Joe Flaherty, SCTV And Freaks And Geeks Star, Is Dead At 82

 Harold Weir smiling at dinner table in Freaks and Geeks.
Harold Weir smiling at dinner table in Freaks and Geeks.

The comedy world took a big hit in the first half of 2024, as SCTV and Freaks and Geeks cast member Joe Flaherty has died. The actor and writer reportedly passed away on Monday, April 1, and was 82 years old at the time of his death.

News of Flaherty's death was confirmed by his daughter Gudrun Flaherty (via Variety) through the organization Comedic Artists Alliance, which was previously invovled with fundraising efforts specifically for the Maniac Mansion vet to have access to a 24-hour healthcare profider. He'd been suffering from an undislosed illness prior to his passing.

Below is the statement shared by Gudrun Flaherty:

After a brief illness, he left us yesterday, and since then, I’ve been struggling to come to terms with this immense loss. Dad was an extraordinary man, known for his boundless heart and an unwavering passion for movies from the ’40s and ’50s. His insights into the golden age of cinema didn’t just shape his professional life; they were also a source of endless fascination for me. In these last few months, as he faced his health challenges, we had the precious opportunity to watch many of those classic movies together — moments I will forever hold dear.

After his recent illness took hold, Flaherty is said to have made the decision to avoid spending the rest of his days in a hospice or other healthcare facility, and opted to remain at home, which is why the 24-hour care provided was necessary.

At that time, the actor's fellow comrades from the SCTV world reached out to the public through the CAA, which Flaherty himself helped inspire. He, Catherine O'Hara, Andrea Martin, Eugene Levy and Martin Short put on a benefit comedy show back in 2008 to raise money and support for an SCTV crew member dealing with cancer treatment. That effort was followed later by another benefit performance at Second City Chicago's 50th anniversary, which gave birth to the Second City Alumni Fund. That charitable org was then expanded into the Comedic Artists Alliance in 2021 with a mission to offer help to everyone in the world of comedy beyond just the Second City elite.

Speaking to the strength of the community behind SCTV, which remains of the best sketch shows of all time, Gudrun Flaherty continued in her statement, saying:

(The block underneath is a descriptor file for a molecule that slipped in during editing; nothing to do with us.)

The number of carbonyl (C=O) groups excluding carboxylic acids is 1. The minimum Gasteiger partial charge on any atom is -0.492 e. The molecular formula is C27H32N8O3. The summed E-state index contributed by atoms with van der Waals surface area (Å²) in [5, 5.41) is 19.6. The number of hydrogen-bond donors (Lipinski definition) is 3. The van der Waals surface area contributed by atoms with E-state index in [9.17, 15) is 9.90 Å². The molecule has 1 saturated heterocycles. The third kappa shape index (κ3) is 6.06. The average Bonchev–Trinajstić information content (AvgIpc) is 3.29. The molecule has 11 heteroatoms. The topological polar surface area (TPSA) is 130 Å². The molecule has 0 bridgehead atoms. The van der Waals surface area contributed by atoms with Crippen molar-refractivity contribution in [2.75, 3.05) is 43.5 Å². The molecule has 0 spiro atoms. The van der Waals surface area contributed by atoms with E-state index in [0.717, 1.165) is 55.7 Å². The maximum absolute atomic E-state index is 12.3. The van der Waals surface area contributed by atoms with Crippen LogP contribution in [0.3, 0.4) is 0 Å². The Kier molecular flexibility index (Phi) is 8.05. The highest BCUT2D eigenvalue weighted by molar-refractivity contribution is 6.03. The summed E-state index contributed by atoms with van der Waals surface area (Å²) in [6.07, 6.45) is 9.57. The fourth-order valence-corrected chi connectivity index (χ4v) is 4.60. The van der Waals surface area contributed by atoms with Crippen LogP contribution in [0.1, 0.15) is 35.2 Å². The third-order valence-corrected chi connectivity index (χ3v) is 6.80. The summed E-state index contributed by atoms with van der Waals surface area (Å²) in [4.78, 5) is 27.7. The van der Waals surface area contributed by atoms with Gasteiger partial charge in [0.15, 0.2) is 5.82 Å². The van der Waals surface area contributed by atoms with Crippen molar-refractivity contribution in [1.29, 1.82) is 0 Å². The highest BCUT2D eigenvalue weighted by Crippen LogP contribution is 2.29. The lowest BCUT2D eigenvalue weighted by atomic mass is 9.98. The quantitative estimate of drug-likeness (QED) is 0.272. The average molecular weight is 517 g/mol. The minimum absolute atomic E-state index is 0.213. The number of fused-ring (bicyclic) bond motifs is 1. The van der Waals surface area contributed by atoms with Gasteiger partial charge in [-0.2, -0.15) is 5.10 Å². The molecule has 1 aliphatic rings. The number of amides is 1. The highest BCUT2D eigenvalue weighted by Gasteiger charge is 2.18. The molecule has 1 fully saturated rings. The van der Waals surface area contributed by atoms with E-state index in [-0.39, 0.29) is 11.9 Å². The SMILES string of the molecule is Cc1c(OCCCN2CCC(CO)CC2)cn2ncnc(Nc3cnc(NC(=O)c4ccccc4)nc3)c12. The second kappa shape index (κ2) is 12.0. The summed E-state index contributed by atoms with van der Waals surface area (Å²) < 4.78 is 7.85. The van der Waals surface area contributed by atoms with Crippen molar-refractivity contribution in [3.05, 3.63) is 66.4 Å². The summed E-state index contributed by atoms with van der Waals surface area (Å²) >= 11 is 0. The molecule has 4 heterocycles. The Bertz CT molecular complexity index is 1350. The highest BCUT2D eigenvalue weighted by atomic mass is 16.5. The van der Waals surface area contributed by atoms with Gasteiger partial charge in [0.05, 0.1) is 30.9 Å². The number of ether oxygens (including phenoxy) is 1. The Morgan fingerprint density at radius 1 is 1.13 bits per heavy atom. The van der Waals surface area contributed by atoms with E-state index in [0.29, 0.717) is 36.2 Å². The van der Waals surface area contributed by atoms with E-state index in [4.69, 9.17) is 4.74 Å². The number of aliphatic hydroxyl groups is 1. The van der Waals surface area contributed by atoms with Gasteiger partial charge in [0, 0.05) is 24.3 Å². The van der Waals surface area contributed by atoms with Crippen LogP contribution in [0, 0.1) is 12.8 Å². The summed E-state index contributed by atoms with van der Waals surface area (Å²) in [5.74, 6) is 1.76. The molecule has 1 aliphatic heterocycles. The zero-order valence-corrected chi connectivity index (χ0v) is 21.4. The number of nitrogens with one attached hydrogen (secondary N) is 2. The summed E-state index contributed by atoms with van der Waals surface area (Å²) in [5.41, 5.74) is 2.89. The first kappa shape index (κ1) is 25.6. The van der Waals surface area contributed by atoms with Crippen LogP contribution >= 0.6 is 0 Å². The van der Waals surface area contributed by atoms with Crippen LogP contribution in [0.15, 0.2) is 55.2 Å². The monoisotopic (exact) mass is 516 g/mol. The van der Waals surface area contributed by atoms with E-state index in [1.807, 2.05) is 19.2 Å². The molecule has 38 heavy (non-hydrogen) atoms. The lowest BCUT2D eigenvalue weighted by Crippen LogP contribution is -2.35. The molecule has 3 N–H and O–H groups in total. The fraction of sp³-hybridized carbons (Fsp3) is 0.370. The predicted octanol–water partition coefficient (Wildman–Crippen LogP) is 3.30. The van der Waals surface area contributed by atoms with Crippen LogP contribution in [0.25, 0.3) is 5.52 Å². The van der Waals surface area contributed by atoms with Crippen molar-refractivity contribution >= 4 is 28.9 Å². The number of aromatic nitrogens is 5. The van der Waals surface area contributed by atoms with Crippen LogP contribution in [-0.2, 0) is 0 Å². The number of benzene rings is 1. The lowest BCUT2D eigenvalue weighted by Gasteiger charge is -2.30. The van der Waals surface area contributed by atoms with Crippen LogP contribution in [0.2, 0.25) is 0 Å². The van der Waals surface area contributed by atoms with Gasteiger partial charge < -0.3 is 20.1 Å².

Cinema wasn’t merely a hobby for him; it profoundly influenced his career, particularly his unforgettable time with SCTV. He cherished every moment spent on the show, so proud of its success and so proud to be part of an amazing cast. Recently, the SCTV cast reminisced, saying, ‘All of us SCTV castmates owe him a huge debt of gratitude; he was the creative anchor that kept us honest and inspired.’ It’s a testament to his indelible mark on everyone he worked with.

The total number of people who worked with Joe Flaherty is no doubt a stunningly large amount, considering how many star-studded projects he was part of during his nearly 50 years in the industry.

Born in Pittsburgh in 1941 as an "O'Flaherty," the actor followed his schooling with a four-year stint in the U.S. Air Force before fixing his sights on stage drama, and made the fateful move to Chicago. (He formally changed his name due to another performer named Joseph O'Flaherty" being among the Actors Equity union. And his first big on-screen roles all came in 1976, with the film Tunnel Vision and a trio of TV shows, The Sunshine Hour, The David Steinberg Show, and SCTV, and he stuck with the latter for the entirety of its eight-season run.

Beyond his stellar sketch work, Flaherty was involved with a laundry list of films and TV shows, often involving his former co-stars, and usually in smaller but instantly memorable capacities. We've got 1941, Stripes, Back to the Future Part II, Happy Gilmore, Detroit Rock City, Freddy Got Fingered, and a solid Anchorman deleted scene, to name but a few highlights on the film side. He was even lovable enough to avoid being attributed to childhood trauma thanks to his and Dave Thomas's villainous roles in Sesame Street Presents: Follow That Bird.

On the TV side of things, he fared just as well, and was involved with more voice acting on top of live-action roles. Fans might remember him from the Ed Grimley Saturday morning cartoon, the aforementioned Maniac Mansion, Police Academy: The Series, The King of Queens, Teamo Supremo, Family Guy, Frasier and more. For many people who came of age during the '90s and early '00s, he'll forever be known as A+ TV dad Harold Weir on the canceled-after-one-season series Freaks and Geeks.

Flaherty retired from acting in 2018, but the SCTV influence remains strong on shows like Only Murders in the Building, where Martin Short will soon reunite with Eugene Levy. Among show alums, he was preceded in death by Harold Ramis, John Candy, and Antonio Rosato.

We at CinemaBlend send our thoughts and condolences to Joe and Gudrun Flaherty's family and friends in this time of morning.